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Hello. My name is Simone Jochnowitz. I’m an eighth grader at A.P. Giannini Middle School. My interests include hanging out with my friends, playing trombone in my school band, dancing, and going on walks with my dog. This coming Shabbat, August 27, I will become a bat mitzvah.

My parsha is Ekev, which means "if." In this parsha, Moses tells the people Israel about all the good things that will happen to them IF they follow the laws and commandments that he has taught them. He reminds them about the unfortunate episode involving the Golden Calf, and other evil actions they committed during their 40 years in the desert. Parashat Ekev also contains the famous question, "What does HaShem want?" (The answer: "Follow his ways and do justice.")

I would like to thank my mother and father for teaching me the haftarah and helping me with my speech; Rabbi Glazer for his support; my brother and sisters for their love and encouragement; and the Congregation Beth Sholom community for celebrating this simcha with me and my family.

Miles Kessler's Bar Mitzvah

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My name is Miles Kessler, and I am a 7th grader at Roosevelt Middle School. I enjoy playing board games like Monopoly along with strategic games like chess and Risk. I also enjoy playing World War II video games, engineering, model railroading, and playing jazz on my tenor saxophone.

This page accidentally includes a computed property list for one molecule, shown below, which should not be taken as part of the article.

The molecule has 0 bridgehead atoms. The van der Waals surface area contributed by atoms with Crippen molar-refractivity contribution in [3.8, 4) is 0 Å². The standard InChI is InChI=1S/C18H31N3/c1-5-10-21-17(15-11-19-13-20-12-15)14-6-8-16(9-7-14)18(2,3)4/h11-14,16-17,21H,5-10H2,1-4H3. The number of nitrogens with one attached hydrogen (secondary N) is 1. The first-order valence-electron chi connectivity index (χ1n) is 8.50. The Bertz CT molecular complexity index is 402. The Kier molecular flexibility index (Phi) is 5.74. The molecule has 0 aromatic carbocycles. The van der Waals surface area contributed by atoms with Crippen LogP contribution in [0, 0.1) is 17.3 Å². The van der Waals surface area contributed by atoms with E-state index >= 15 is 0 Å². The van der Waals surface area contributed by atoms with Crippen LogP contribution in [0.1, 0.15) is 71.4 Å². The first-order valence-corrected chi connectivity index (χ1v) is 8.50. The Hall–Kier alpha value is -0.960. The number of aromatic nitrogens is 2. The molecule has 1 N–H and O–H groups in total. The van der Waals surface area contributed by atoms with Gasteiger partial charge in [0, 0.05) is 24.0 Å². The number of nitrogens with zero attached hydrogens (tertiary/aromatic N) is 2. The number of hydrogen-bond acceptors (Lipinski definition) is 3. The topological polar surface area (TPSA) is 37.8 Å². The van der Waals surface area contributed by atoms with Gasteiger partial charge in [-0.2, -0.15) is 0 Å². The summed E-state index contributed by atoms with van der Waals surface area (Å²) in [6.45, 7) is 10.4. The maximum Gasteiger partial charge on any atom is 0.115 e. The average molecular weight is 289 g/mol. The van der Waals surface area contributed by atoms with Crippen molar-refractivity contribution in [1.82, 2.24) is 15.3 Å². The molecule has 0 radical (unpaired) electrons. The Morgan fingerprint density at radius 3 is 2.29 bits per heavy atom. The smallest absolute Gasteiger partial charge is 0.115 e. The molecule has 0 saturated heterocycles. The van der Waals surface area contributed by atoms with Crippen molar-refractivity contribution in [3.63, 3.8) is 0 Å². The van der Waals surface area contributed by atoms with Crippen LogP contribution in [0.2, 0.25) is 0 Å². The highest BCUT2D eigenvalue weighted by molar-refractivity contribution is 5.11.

I am very excited about my bar mitzvah this coming Shabbat, but, to tell you the truth, I'm also pretty terrified! The Torah portion will be Parashat Chukat. The manuscript outlines the laws of purity, that is, how one becomes impure, and instructions on how to purify those who are impure. It then chronicles Moses' mistake (when he struck, rather than spoke, to a rock to get water for the parched Israelites), and the history of what happened next.

I cannot wait to share this day with my friends, Greg and Colin, family, and all the members of the minyan, and I hope you find it enlightening.

I would like to thank my mom and dad for pushing me on when I got stuck and teaching me the value of commitment; my tutor, Stuart, for teaching me how to do get the job done along with the value of learning; Rabbi Glazer, for giving me the gift of Torah study and instructing me on the value of spirituality; the weekday minyan, for showing me how to read the Torah and teaching me the value of tolerance; and all the previous b'nai mitzvahs during the last school year, for exposing me to this process and teaching me the value of passing on knowledge as a side effect of your own learning process.

Elise Taubman's Bat Mitzvah

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Shalom! My name is Elise Taubman and I am a 7th grader at the Brandeis School of San Francisco. At Brandeis, I enjoy taking electives on computer programming and discussing Shakespeare with my classmates in my English class. The best part of school is that I get to hang out with a great group of friends, some of whom I have known since kindergarten. Aside from school, I enjoy singing with the Young Women’s Choral Projects of San Francisco and dancing at my dance studio. When I really want to relax, there is nothing better than spinning yarn on my Kiwi (my spinning wheel). Time with my family is particularly important to me and I enjoy spending Shabbat dinners and holidays, such as Passover, with my family.